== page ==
Director, The Daffodil Centre, A Joint Venture between Cancer Council NSW and The University of Sydney, Australia

Karen Canfell is inaugural Director of the Daffodil Centre, a flagship centre of the University of Sydney and a joint venture with Cancer Council NSW, Australia. She is also Professor & NHMRC Leadership Fellow, Faculty of Medicine and Health, The University of Sydney, Australia. Her research involves evaluation and translation of new strategies for cancer control and she has led multiple impact and economic evaluations for government agencies in Australia and internationally. For example, her work underpins the transformation of the National Cervical Screening Program in Australia which in 2017 moved to HPV DNA testing to replace Pap smears. In collaboration with the VCS Foundation, she initiated Compass, Australia’s largest clinical trial (76,000 women), and the first trial internationally to assess cervical screening in an HPV-vaccinated population. Compass is directly supporting the implementation of new cervical screening program, acting as a sentinel experience for safety monitoring and evaluation. In 2019, Prof. Canfell became a Fellow of the Australian Academy of Health and Medical Sciences, with citation: “internationally recognised for her work on optimising cervical cancer screening in the era of HPV vaccination. Based on her work, the Australian National Cervical Screening Program changed its approach to screening for cervical cancer – a move that has seen Australia projected to be the first country to eliminate cervical cancer as a public health issue.”

Prof. Canfell is active in global health and leads key aspects of the WHO impact and investment case for cervical cancer elimination. Her work is cited in the WHO strategic plan for elimination and findings from key publications were presented at the Executive Board (EB) of the WHO with the EB’s subsequent support of the resolution for elimination. In the period 2020-22, her team has supported WHO in development of detailed clinical management guidelines for cervical screening in low-income countries.

In 2020 she initiated, and co-leads with Dr. Freddie Bray from the International Agency for Research on Cancer (IARC), the International Partnership for Resilience in Cancer Systems (I-PaRCS) with key partners IARC, the International Cancer Screening Network, the Canadian Partnership Against Cancer and the coordinating centre Cancer Council NSW. The I-PaRCS brings together the global modelling community to support decision-making across cancer control both during and after the crisis.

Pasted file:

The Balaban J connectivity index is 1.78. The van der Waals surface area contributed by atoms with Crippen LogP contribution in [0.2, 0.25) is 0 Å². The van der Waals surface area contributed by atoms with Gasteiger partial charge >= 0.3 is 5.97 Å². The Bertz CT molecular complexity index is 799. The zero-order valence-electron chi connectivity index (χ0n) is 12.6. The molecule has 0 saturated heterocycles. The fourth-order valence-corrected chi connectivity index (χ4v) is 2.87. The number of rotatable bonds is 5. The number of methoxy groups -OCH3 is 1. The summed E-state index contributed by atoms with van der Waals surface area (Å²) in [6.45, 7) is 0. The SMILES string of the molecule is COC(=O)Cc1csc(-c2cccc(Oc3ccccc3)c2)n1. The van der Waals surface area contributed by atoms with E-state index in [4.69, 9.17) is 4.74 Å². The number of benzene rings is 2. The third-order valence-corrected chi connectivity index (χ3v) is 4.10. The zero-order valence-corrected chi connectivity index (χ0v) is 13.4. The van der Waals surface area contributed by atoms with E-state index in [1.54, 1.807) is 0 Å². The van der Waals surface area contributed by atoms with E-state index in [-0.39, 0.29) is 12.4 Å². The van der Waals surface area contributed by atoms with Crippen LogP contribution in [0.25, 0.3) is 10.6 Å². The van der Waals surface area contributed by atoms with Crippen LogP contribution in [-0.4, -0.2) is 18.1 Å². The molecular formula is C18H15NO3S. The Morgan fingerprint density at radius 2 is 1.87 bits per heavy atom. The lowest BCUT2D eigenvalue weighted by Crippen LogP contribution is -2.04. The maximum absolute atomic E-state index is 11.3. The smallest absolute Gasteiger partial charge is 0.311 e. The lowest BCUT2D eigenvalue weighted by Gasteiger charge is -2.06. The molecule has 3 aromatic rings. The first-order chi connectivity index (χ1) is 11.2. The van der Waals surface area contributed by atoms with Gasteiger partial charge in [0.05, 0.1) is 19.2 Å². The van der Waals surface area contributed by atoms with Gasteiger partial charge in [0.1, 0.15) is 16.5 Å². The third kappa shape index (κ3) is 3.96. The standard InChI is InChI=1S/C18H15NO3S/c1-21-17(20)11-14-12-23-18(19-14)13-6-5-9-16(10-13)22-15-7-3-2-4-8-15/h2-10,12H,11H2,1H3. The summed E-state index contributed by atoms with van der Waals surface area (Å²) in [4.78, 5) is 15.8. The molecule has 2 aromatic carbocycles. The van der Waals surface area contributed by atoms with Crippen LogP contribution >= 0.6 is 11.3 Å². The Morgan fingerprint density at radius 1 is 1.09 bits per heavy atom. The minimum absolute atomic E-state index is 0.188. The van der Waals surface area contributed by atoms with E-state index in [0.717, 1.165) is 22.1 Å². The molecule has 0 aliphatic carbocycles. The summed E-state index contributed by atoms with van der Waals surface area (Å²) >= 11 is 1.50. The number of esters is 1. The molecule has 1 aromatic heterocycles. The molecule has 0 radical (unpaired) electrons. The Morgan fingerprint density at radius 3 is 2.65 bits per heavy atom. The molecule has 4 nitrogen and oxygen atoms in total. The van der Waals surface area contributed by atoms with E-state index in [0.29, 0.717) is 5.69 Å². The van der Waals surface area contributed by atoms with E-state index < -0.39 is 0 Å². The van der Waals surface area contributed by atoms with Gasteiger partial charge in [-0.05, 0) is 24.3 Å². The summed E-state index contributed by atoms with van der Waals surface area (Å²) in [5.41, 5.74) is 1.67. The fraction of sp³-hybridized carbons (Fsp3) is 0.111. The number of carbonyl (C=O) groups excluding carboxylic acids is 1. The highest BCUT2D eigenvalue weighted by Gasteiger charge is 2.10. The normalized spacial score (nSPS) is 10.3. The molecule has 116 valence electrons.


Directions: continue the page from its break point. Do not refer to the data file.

Professor Canfell is 2020 recipient of the NHMRC Elizabeth Blackburn Investigator Grant Award (Leadership in Health Services Research), and the 2021 recipient of Cancer Australia’s Jeanne Ferris Award for her contributions to gynaecological cancer research.

Contribution to field of research: Prof. Canfell’s team provides policy-makers with an evidence base for decision-making in cancer control. In addition to her work supporting WHO, over 12 national-level policy decisions in Australia, England and NZ have been based on her team’s work. In recent years Prof. Canfell’s team have extended the multidisciplinary approach used to support transformational changes in cervical cancer control – including modelling, linked data analysis, clinical trials, stakeholder engagement and implementation science – to other opportunities. For example, her team have evaluated the benefits and cost-effectiveness of major new innovations in a number of other areas, including the National Bowel Cancer Screening Program, where she led systematic reviews and modelling for 2016 national guidelines for HPV screening and modelling for 2017 revisions to the National Clinical Management Guidelines for Colorectal Cancer. She has been involved in the evaluation of the role of risk-based breast cancer screening (supporting a Commonwealth-funded Roadmap to Optimising Early Detection of Breast Cancer in Australia), screening for Lynch Syndrome; and her team are currently actively evaluating detailed options for prostate specific antigen testing and lung cancer screening.